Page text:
Rotterdam is a real amusement park for fans of architecture and urbanism. Here you can find constructions of all possible shapes some of which seem to come from the future. And this is not for some kind of design exhibition. All these buildings are suitable for living, entertainment and work. It is amazing how it all looks so harmoniously in one place.
It is worth saying that this has not always been the case. In the past, Rotterdam looked like a typical Dutch city, with picturesque little houses along the waterways. It was 13 minutes during the Second World War that forever changed the face of the city.
In this article we will talk about the faith of the port city of Rotterdam, its development in the 20th century, and we'll zoom in on the four most spectacular architectural projects in the city.
May 14, 1940, at 13:28h. An ominous sound filled the city of Rotterdam. Luftwaffe planes suddenly filled up the sky over the city, on their mission of conducting a deadly air raid. The Dutch had no chance of stopping them – their air force was limited, and the few defence systems were concentrated in The Hague for the protection of government buildings.
In less than a quarter of an hour, the historical Rotterdam was flattened by 90 German Heinkel bombers in an attempt to let the Netherlands surrender to Nazi Germany. If the country had still refused to surrender, more Dutch cities would have followed the devastating example of Rotterdam.
Fires burned for several days after the bombing – in some areas almost a month. The glow above the city was visible from neighbouring cities. Ashes fell from the sky in all the surroundings – right up to the city of Gouda, located thirty kilometres from Rotterdam. Older Rotterdam residents still remember this phenomenon as “black snow”.
After the German bombing, British troops started a counterattack from the air, but this did not help Rotterdam. It became a city with a torn heart.
Only a few edifices in the very centre survived the air raid, most notably the City Hall and the adjacent post office, the Church of Saint Lawrence, the Schielandshuis and the White House – the very first skyscraper in Europe. All precious buildings and worth a visit, but if you really want to feel the spirit of the old town, have a walk through the Scheepvaartkwartier and Historic Delfshaven. Without doubt, these are the most charming historical areas of Rotterdam – locate them easily with our Streetwise map of Rotterdam.
In Rotterdam, the authorities decided not to restore the old centre after the bombings – as they did for instance in Dresden – but to build a new city. This means that, over the past 80 years, Rotterdam has gained a lot of experience with constructing new buildings. It needs to be said, that not all construction projects were as successful as in recent years. Early after the bombings there was such a high demand for housing, that speed often prevailed over a refined design. Practice makes perfect?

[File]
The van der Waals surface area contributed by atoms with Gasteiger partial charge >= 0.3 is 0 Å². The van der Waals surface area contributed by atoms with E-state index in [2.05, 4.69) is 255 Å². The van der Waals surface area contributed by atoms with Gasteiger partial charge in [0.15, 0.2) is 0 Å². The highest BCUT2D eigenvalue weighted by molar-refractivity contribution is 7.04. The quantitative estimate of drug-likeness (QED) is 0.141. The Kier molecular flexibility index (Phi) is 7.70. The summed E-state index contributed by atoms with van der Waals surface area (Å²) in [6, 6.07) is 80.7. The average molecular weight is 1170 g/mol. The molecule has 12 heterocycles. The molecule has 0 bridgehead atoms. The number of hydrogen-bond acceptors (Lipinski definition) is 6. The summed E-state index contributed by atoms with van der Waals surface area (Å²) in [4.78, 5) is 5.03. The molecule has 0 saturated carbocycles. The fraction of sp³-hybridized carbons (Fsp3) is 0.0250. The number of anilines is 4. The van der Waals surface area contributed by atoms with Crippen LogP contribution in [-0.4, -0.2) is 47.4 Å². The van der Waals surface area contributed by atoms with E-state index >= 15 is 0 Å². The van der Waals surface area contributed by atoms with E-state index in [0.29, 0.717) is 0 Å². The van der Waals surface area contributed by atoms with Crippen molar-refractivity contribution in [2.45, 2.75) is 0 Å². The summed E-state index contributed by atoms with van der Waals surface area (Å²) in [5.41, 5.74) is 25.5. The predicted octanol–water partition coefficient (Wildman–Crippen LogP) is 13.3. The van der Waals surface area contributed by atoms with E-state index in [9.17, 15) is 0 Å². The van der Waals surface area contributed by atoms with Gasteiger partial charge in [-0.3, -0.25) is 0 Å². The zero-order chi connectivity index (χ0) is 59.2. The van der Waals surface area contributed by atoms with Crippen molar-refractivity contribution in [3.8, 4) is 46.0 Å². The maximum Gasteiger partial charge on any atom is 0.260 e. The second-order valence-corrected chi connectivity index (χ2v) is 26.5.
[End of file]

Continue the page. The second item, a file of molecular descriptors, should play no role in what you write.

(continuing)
The two most scenic ways of entering Rotterdam is either on a cruise ship, entering via the largest port of Europe, or simply by train at Rotterdam Central Station. The station is located in the centre of Rotterdam and forms an excellent starting point for exploring the city.
If you arrive by train, you'll get the opportunity to contemplate one of the most unusual creations in the city, Rotterdam Centraal. The call to renovate the old station from 1957 was based on the simple reason of increasing passenger traffic. By 2007, the station served 110,000 people daily, and by 2025 this number can already be 320,000. The small train station obviously needed an upgrade, and by March 2014 the new railway hub was opened. It follows the design of a cooperative of architects – amongst others Benthem Crouwel Architekten, known for reconstructing the Anne Frank House in Amsterdam. Some elements of the old station remained, such as the station clock and the inscription on the facade.
Rotterdam Centraal is a delightful modern building, spacious from the inside and gently lit. All over the bright roof are solar panels installed, which help saving expensive European electricity. The most fascinating part of the design is undoubtedly the front of the roof, fully clad with stainless steel and pointing towards the heart of Rotterdam. Its remarkable design has already given rise to an abundance of nicknames – is it a shark's fin, or perhaps a shark's mouth?
Among locals Rotterdam Centraal is most commonly known as 'Station Kapsalon', referring to the metal tray in which the typical Rotterdam snack Kapsalon is being served. Kapsalon is a local snack, consisting of fries, shawarma, cheese, some vegetables and garlic sauce – all together in one tray. The snack is a calorie bomb, but absolutely tasty!
Guided by the pointed roof of Rotterdam Centraal, we continue our way into the heart of Rotterdam. Soon we will walk into one of the coolest markets in Europe, the Markthal. The splendid design was made by architects of MVRDV, and offers not only the first indoor market of the Netherlands, but also apartments, shops, restaurants, a supermarket and an underground parking.